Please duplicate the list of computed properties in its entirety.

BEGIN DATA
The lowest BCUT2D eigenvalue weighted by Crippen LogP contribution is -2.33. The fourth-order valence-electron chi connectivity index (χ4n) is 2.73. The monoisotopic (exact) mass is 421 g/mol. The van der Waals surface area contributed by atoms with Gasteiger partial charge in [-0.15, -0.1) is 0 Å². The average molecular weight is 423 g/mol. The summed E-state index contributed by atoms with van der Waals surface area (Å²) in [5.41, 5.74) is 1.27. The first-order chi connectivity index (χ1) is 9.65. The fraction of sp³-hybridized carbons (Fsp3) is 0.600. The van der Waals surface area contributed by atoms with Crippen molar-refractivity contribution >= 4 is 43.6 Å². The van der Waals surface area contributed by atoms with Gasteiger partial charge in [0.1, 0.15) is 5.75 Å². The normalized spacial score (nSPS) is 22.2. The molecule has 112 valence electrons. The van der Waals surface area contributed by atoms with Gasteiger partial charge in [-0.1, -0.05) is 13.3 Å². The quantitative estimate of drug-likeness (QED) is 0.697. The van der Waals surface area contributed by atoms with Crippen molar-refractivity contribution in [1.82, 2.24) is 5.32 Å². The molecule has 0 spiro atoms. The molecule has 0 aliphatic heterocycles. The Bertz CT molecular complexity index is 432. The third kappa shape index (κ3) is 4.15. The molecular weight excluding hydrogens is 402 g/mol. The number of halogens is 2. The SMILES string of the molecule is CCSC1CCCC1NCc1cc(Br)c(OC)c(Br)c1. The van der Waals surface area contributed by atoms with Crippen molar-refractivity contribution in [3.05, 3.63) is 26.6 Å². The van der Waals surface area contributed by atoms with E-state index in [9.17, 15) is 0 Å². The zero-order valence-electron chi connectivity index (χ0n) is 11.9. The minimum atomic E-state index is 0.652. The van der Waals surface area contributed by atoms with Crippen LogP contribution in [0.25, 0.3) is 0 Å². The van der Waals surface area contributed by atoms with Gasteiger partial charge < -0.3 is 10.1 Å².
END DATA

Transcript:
The lowest BCUT2D eigenvalue weighted by Crippen LogP contribution is -2.33. The fourth-order valence-electron chi connectivity index (χ4n) is 2.73. The monoisotopic (exact) mass is 421 g/mol. The van der Waals surface area contributed by atoms with Gasteiger partial charge in [-0.15, -0.1) is 0 Å². The average molecular weight is 423 g/mol. The summed E-state index contributed by atoms with van der Waals surface area (Å²) in [5.41, 5.74) is 1.27. The first-order chi connectivity index (χ1) is 9.65. The fraction of sp³-hybridized carbons (Fsp3) is 0.600. The van der Waals surface area contributed by atoms with Crippen molar-refractivity contribution >= 4 is 43.6 Å². The van der Waals surface area contributed by atoms with Gasteiger partial charge in [0.1, 0.15) is 5.75 Å². The normalized spacial score (nSPS) is 22.2. The molecule has 112 valence electrons. The van der Waals surface area contributed by atoms with Gasteiger partial charge in [-0.1, -0.05) is 13.3 Å². The quantitative estimate of drug-likeness (QED) is 0.697. The van der Waals surface area contributed by atoms with Crippen molar-refractivity contribution in [1.82, 2.24) is 5.32 Å². The molecule has 0 spiro atoms. The molecule has 0 aliphatic heterocycles. The Bertz CT molecular complexity index is 432. The third kappa shape index (κ3) is 4.15. The molecular weight excluding hydrogens is 402 g/mol. The number of halogens is 2. The SMILES string of the molecule is CCSC1CCCC1NCc1cc(Br)c(OC)c(Br)c1. The van der Waals surface area contributed by atoms with Crippen molar-refractivity contribution in [3.05, 3.63) is 26.6 Å². The van der Waals surface area contributed by atoms with E-state index in [9.17, 15) is 0 Å². The zero-order valence-electron chi connectivity index (χ0n) is 11.9. The minimum atomic E-state index is 0.652. The van der Waals surface area contributed by atoms with Crippen LogP contribution in [0.25, 0.3) is 0 Å². The van der Waals surface area contributed by atoms with Gasteiger partial charge < -0.3 is 10.1 Å².